Today, according to Engel, American is limited by its collective bargaining agreement with the Allied Pilots Association to flying no more than 47 70-seat regional jets. At Delta, with the most relaxed scope clause, regional partners fly 284 70 and 90 seat jets; at United, regional partners are flying 153 70-seat jets; and at US Airways, regional partners are flying 110 70 and 90 seat jets. [US Airways is the only network carrier permitted by the mainline agreement to fly regional aircraft larger than 76 seats.] Continental is not permitted to fly any regional jet larger than 50 seats.
Engel estimates that the mainline today flies 5.1 seats to every seat flown by the regional partners compared to 5.8 seats in 2006. At that time, Delta and Northwest had not completed their restructuring in bankruptcy and United had just aggressively begun replacing unprofitable 737 flying with 70 seat regional jets. United was able to replace the unprofitable flying only by negotiating the right to relax the scope clause during its bankruptcy restructuring.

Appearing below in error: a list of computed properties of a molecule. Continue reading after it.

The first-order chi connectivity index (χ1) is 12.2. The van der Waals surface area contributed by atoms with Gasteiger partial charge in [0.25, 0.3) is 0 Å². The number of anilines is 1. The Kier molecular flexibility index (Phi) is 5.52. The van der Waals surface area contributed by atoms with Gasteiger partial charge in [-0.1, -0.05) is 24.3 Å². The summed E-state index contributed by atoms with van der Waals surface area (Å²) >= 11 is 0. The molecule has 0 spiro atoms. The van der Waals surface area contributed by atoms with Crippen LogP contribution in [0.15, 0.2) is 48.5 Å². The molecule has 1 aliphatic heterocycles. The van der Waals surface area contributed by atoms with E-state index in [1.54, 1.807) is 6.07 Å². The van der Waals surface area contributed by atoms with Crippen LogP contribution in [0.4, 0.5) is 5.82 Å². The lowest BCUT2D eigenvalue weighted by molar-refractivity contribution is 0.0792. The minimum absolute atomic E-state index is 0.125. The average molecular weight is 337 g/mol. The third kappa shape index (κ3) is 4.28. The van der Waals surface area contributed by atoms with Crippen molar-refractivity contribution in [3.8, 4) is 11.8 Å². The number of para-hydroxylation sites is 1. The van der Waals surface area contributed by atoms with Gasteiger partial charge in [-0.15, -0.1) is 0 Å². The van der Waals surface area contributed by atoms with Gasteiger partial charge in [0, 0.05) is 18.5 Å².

At the Core of RJ Profitability: FUEL
Ultimately, Engel’s analysis underscores the critical role fuel plays. “When fuel prices doubled in 2004, regional jets, especially 50-seat planes that have high fuel consumption per seat, became less attractive relative to mainline flying,” he wrote. Since 2004, mainline airlines have made $1.72 million per 737-equivalent (or $580,000 per CRJ-200 equivalent) more on their mainline aircraft than their regional fleet. The mainline-regional spread peaked at more than $3.20 million per 737-equivalent (or $1.09 million per CRJ-200) when oil prices spiked in 2008.”
The Exception is United
While the US Airways regional jet operation has been the most consistently profitable and American the least profitable, Engel finds that United earns the most per regional jet and is the only carrier where the regional jet operation is more profitable than the mainline operation. According to Engel, United does much less non-hub flying with its regional jets than its peers, operates a higher percentage of larger regional jets (more than half have more than 50 seats) and leverages its powerful domestic and international connections to increase profits.
Engel makes other points:
- United has the highest utilization of RJs; Delta the lowest primarily because of a disproportionate number of 50-seat RJs. Delta’s utilization should improve as it goes forward with plans to remove 10 percent of the RJs it operated in 2009.